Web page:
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Women and Financial Education

Evidence, Policy Responses and Guidance

image of Women and Financial Education

Gender equality in terms of economic and financial opportunities is becoming increasingly relevant at both national and international level. The need to address the financial literacy of women and girls as a way to improve their financial empowerment, opportunities, and well-being has been acknowledged by the G20 Leader’s Declaration in June 2012, as well as part of a wider horizontal OECD project on gender equality. The OECD International Network on Financial Education (INFE) established a dedicated workstream in 2010 to address the needs of women for financial education under the support of the Russia/World Bank/OECD Trust Fund for financial literacy and education.

This book collects the work carried out within this workstream, including policy guidance to help policy makers address women's and girls' needs for financial education, and a comprehensive analysis of the current status of knowledge on gender differences in financial literacy and policy responses in terms of financial education for women and girls.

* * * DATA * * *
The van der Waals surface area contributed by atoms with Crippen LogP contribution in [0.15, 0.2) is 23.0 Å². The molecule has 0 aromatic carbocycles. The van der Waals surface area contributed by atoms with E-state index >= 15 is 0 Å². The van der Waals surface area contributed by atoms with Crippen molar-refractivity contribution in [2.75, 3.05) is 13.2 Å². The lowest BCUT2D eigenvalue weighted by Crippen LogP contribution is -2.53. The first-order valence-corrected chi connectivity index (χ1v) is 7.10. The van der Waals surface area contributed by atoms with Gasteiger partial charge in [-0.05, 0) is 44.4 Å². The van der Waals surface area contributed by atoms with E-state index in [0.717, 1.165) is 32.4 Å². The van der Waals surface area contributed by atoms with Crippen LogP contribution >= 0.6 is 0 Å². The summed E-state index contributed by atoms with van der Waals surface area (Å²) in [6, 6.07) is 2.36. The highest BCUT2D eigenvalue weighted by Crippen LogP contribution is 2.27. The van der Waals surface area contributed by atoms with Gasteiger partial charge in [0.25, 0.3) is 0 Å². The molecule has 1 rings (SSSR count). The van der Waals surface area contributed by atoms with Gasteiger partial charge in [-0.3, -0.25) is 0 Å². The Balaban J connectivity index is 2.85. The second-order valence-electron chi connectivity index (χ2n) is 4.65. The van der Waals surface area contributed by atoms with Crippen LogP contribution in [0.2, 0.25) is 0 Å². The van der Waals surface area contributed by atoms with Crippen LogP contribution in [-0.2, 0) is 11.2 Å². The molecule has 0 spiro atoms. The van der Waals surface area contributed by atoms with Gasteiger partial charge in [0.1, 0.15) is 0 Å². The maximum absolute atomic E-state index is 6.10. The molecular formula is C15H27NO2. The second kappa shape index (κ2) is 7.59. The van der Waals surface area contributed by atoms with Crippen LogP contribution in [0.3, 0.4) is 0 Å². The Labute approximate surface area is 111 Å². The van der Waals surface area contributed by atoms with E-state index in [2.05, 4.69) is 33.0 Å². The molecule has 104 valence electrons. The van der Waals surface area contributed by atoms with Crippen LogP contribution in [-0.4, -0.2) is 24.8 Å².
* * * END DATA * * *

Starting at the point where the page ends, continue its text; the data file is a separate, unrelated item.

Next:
English

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Gender differences in financial literacy

This chapter reviews and analyses evidence on gender differences in financial knowledge, attitudes, and behaviours from a wide variety of sources, including the OECD/INFE financial literacy survey. Women display lower financial knowledge than men in a large number of developed and developing countries. Young women, widows, less well-educated and low-income women lack financial knowledge the most. Available evidence of financial attitudes suggests that women are less confident then men in their financial knowledge and skills, less over-confident in financial matters, and more averse to financial risk. In terms of financial behaviour, women appear to be better than men at keeping track of their finances, but have difficulties in making ends meet, in saving and in choosing financial products appropriately. Future research should investigate further the relation across gender differences in financial knowledge, attitudes and behaviours, and especially the ability of men and women to manage and save money in the short and long term.

English

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